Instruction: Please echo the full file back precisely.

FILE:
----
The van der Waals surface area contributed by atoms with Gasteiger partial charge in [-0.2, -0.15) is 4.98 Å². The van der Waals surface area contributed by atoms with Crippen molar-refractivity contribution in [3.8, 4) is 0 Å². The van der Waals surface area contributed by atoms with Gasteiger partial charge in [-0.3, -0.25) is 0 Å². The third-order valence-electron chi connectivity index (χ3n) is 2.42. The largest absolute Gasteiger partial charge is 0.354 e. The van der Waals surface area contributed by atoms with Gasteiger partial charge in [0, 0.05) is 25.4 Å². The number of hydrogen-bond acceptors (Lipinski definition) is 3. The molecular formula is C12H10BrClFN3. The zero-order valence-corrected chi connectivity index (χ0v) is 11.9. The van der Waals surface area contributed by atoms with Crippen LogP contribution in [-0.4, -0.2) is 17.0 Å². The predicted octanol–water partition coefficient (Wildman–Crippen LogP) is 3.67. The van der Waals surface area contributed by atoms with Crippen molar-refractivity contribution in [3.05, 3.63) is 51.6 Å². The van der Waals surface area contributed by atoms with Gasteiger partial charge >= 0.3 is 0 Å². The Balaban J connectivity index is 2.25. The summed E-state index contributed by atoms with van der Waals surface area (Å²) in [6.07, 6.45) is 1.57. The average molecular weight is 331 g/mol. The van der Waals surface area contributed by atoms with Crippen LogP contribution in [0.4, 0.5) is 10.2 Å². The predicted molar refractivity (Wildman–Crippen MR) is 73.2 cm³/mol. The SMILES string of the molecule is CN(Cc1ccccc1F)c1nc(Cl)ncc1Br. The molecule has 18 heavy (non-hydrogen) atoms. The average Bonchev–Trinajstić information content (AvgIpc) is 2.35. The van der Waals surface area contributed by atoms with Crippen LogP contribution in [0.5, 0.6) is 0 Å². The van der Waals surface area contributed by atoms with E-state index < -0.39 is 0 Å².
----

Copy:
The van der Waals surface area contributed by atoms with Gasteiger partial charge in [-0.2, -0.15) is 4.98 Å². The van der Waals surface area contributed by atoms with Crippen molar-refractivity contribution in [3.8, 4) is 0 Å². The van der Waals surface area contributed by atoms with Gasteiger partial charge in [-0.3, -0.25) is 0 Å². The third-order valence-electron chi connectivity index (χ3n) is 2.42. The largest absolute Gasteiger partial charge is 0.354 e. The van der Waals surface area contributed by atoms with Gasteiger partial charge in [0, 0.05) is 25.4 Å². The number of hydrogen-bond acceptors (Lipinski definition) is 3. The molecular formula is C12H10BrClFN3. The zero-order valence-corrected chi connectivity index (χ0v) is 11.9. The van der Waals surface area contributed by atoms with Crippen LogP contribution in [-0.4, -0.2) is 17.0 Å². The predicted octanol–water partition coefficient (Wildman–Crippen LogP) is 3.67. The van der Waals surface area contributed by atoms with Crippen molar-refractivity contribution in [3.05, 3.63) is 51.6 Å². The van der Waals surface area contributed by atoms with Gasteiger partial charge >= 0.3 is 0 Å². The Balaban J connectivity index is 2.25. The summed E-state index contributed by atoms with van der Waals surface area (Å²) in [6.07, 6.45) is 1.57. The average molecular weight is 331 g/mol. The van der Waals surface area contributed by atoms with Crippen LogP contribution in [0.4, 0.5) is 10.2 Å². The predicted molar refractivity (Wildman–Crippen MR) is 73.2 cm³/mol. The SMILES string of the molecule is CN(Cc1ccccc1F)c1nc(Cl)ncc1Br. The molecule has 18 heavy (non-hydrogen) atoms. The average Bonchev–Trinajstić information content (AvgIpc) is 2.35. The van der Waals surface area contributed by atoms with Crippen LogP contribution in [0.5, 0.6) is 0 Å². The van der Waals surface area contributed by atoms with E-state index < -0.39 is 0 Å².